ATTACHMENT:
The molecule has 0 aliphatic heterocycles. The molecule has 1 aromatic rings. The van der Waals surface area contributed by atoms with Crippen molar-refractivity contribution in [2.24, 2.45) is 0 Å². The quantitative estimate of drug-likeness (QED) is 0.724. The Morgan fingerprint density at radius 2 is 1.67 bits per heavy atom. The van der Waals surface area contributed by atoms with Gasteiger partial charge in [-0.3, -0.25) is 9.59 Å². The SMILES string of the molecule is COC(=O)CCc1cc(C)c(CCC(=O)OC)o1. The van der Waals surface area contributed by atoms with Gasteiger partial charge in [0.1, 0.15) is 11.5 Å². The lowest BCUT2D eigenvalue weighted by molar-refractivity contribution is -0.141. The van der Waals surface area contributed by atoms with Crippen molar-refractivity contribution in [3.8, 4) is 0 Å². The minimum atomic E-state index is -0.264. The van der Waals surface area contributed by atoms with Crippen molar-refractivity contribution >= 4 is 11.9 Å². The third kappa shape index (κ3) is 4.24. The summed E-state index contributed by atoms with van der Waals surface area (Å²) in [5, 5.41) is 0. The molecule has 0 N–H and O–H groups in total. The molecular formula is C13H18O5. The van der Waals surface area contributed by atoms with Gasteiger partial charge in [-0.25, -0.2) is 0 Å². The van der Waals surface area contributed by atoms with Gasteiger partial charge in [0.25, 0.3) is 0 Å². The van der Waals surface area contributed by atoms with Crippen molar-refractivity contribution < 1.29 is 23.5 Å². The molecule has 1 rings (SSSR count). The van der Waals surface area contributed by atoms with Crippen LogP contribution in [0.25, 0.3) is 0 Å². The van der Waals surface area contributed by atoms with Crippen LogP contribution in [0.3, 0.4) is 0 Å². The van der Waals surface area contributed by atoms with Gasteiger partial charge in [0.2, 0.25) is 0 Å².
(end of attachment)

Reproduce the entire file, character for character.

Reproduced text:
The molecule has 0 aliphatic heterocycles. The molecule has 1 aromatic rings. The van der Waals surface area contributed by atoms with Crippen molar-refractivity contribution in [2.24, 2.45) is 0 Å². The quantitative estimate of drug-likeness (QED) is 0.724. The Morgan fingerprint density at radius 2 is 1.67 bits per heavy atom. The van der Waals surface area contributed by atoms with Gasteiger partial charge in [-0.3, -0.25) is 9.59 Å². The SMILES string of the molecule is COC(=O)CCc1cc(C)c(CCC(=O)OC)o1. The van der Waals surface area contributed by atoms with Gasteiger partial charge in [0.1, 0.15) is 11.5 Å². The lowest BCUT2D eigenvalue weighted by molar-refractivity contribution is -0.141. The van der Waals surface area contributed by atoms with Crippen molar-refractivity contribution in [3.8, 4) is 0 Å². The minimum atomic E-state index is -0.264. The van der Waals surface area contributed by atoms with Crippen molar-refractivity contribution >= 4 is 11.9 Å². The third kappa shape index (κ3) is 4.24. The summed E-state index contributed by atoms with van der Waals surface area (Å²) in [5, 5.41) is 0. The molecule has 0 N–H and O–H groups in total. The molecular formula is C13H18O5. The van der Waals surface area contributed by atoms with Gasteiger partial charge in [-0.25, -0.2) is 0 Å². The van der Waals surface area contributed by atoms with Gasteiger partial charge in [0.25, 0.3) is 0 Å². The van der Waals surface area contributed by atoms with Crippen molar-refractivity contribution < 1.29 is 23.5 Å². The molecule has 1 rings (SSSR count). The van der Waals surface area contributed by atoms with Crippen LogP contribution in [0.25, 0.3) is 0 Å². The van der Waals surface area contributed by atoms with Crippen LogP contribution in [0.3, 0.4) is 0 Å². The van der Waals surface area contributed by atoms with Gasteiger partial charge in [0.2, 0.25) is 0 Å².